Last edited by Hetware; 24 January 2006, 12:32 PM.

            Comment


            • #7
              Just reading the stuff presented here, it looks like the facts are being bent to fit the conclusion. The western Roman Empire was long gone by AD 535. The eastern empire (they considered themselves to be the continuation of the Roman Empire) was at that time entering its own period of glory under Justinian.

              Comment


              • #8
                Originally posted by Calypte
                Just reading the stuff presented here, it looks like the facts are being bent to fit the conclusion. The western Roman Empire was long gone by AD 535. The eastern empire (they considered themselves to be the continuation of the Roman Empire) was at that time entering its own period of glory under Justinian.
                I believe you should read the book. Keys does not assert that this lead to the fall of the Western Empire. He does however discuss at lenght events in the Eastern Empire as well as the rise of the modern European order.

                Comment


                • #9
                  Some say the Heathen Goths destroyed it. Others claim it was destroyed by Christian zealots.

                  http://www.turkishclass.com/picture_1303

                  http://www.google.com/search?q=ephesus+Library+celcius

                  Comment


                  • #10
                    Glacial Lake Agassiz began to drain after a massive ice damn collapsed ~8200 yrs ago, causing the north, irish, and baltic sea basins to fill with water.

                    Comment


                    • #11
                      Originally posted by Hetware
                      The last I looked into this, the estimates for the strenght of the eruption of Thera were higher than what is reported here. Charles Pellegrino's Unearthing Atlantis (1991) is well worth reading. Dr. Pellegrino is a scientist qualified to investigate such events as the eruption of Thera. Whether his suggestions will all survive further analysis remains to be seen. Sadly, this topic does not seem to get the attention I believe it deserves.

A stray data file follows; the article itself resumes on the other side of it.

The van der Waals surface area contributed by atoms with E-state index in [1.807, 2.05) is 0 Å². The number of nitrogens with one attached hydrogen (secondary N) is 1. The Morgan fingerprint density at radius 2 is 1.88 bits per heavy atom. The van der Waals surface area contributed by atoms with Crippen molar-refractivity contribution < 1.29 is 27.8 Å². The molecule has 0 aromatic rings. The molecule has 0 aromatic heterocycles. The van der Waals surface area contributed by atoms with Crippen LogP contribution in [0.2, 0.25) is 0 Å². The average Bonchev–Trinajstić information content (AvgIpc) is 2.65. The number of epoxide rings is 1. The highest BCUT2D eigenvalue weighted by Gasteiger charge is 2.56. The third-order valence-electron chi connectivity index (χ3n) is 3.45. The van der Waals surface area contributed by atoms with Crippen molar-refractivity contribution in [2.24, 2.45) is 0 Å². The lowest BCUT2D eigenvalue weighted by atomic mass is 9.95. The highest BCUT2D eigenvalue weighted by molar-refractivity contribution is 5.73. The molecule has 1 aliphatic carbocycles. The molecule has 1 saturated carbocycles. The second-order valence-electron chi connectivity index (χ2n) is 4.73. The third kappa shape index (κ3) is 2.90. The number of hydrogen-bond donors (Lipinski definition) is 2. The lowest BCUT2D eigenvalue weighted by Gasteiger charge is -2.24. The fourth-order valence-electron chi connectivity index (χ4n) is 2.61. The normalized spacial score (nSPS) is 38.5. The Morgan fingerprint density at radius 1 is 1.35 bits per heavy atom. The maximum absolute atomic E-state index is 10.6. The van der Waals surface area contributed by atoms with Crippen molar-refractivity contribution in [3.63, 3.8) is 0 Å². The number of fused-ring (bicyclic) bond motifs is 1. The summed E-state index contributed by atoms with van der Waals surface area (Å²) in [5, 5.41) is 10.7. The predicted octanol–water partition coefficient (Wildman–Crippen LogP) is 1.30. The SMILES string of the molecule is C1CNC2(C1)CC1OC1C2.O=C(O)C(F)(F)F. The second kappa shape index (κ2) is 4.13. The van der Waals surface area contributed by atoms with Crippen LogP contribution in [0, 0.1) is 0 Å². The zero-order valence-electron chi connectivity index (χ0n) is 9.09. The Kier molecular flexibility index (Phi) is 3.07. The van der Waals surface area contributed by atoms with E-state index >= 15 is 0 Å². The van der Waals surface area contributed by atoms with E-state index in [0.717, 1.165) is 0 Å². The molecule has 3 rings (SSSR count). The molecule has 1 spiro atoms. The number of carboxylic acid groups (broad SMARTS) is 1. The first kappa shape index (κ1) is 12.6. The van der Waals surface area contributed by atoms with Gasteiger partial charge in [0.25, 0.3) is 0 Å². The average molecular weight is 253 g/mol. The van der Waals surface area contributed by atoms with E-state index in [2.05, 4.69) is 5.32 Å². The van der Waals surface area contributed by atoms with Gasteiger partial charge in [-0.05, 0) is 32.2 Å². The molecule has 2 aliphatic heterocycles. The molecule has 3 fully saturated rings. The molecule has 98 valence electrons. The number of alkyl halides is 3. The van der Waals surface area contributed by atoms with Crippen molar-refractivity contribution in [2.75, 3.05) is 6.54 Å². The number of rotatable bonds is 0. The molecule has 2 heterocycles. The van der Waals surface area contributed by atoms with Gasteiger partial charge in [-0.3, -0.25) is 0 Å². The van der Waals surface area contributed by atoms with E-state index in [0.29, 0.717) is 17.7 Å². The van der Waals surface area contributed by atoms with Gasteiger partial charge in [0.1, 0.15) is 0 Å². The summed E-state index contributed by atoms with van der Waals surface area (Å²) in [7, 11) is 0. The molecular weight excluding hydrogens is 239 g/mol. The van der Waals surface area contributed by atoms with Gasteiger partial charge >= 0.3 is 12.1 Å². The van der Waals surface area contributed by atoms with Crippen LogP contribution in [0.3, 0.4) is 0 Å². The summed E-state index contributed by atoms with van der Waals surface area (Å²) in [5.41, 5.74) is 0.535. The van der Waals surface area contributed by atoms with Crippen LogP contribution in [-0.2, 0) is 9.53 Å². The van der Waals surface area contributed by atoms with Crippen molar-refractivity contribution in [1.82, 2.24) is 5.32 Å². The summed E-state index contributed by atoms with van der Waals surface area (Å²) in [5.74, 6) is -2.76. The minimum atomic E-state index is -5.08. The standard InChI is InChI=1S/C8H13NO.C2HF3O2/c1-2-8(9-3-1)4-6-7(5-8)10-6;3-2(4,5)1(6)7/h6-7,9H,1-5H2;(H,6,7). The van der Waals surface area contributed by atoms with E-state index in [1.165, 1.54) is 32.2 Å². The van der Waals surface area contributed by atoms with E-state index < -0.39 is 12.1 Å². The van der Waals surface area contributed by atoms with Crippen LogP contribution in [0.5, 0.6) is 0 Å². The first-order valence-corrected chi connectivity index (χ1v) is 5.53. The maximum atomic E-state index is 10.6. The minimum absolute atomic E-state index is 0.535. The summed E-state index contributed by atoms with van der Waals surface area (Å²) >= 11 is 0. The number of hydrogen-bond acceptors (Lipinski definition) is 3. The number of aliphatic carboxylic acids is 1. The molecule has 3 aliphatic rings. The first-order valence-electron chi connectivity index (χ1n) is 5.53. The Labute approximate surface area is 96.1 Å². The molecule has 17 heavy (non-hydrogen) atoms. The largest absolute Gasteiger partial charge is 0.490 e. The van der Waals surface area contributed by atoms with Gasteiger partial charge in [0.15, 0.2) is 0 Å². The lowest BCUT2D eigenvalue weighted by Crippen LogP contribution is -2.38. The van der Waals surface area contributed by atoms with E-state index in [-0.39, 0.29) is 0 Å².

if you want to talk atlantis go where it started tristan by plato
                      and you explain to me how he knew about the atlantic and the americas and then the pacific
                      then we can talk atlantis it wasnt any damm island in the mediteranian

                      Comment


                      • #12
                        my stupid christain brothers

                        my stupid christain brothers are responsible for the burning of alexandria

                        if that didnt burn we would have alot of the anchient knowledge too bad

                        Comment


                        • #13
                          meteors..

                          http://fullcoverage.yahoo.com/s/spac...Z1BHNlYwMxNzAw

                          Comment


                          • #14
                            8,200 years bp........

                            Originally posted by Cromag
                            Glacial Lake Agassiz began to drain after a massive ice damn collapsed ~8200 yrs ago, causing the north, irish, and baltic sea basins to fill with water.
                            The separation by flood of the Isle of Wight from mainland Britain in a (presumably pre-Keltic) local oral transmission is firmly (!) given as 8000 years ago.
                            Just a a little later comes the estimated Noah-named Black Sea fill of 7000 years bp.
                            The damn warming continues ?

                            Comment


                            • #15
                              yes the melting continues.

                              http://www.clearlight.com/~mhieb/WVF.../ice_ages.html

                              Comment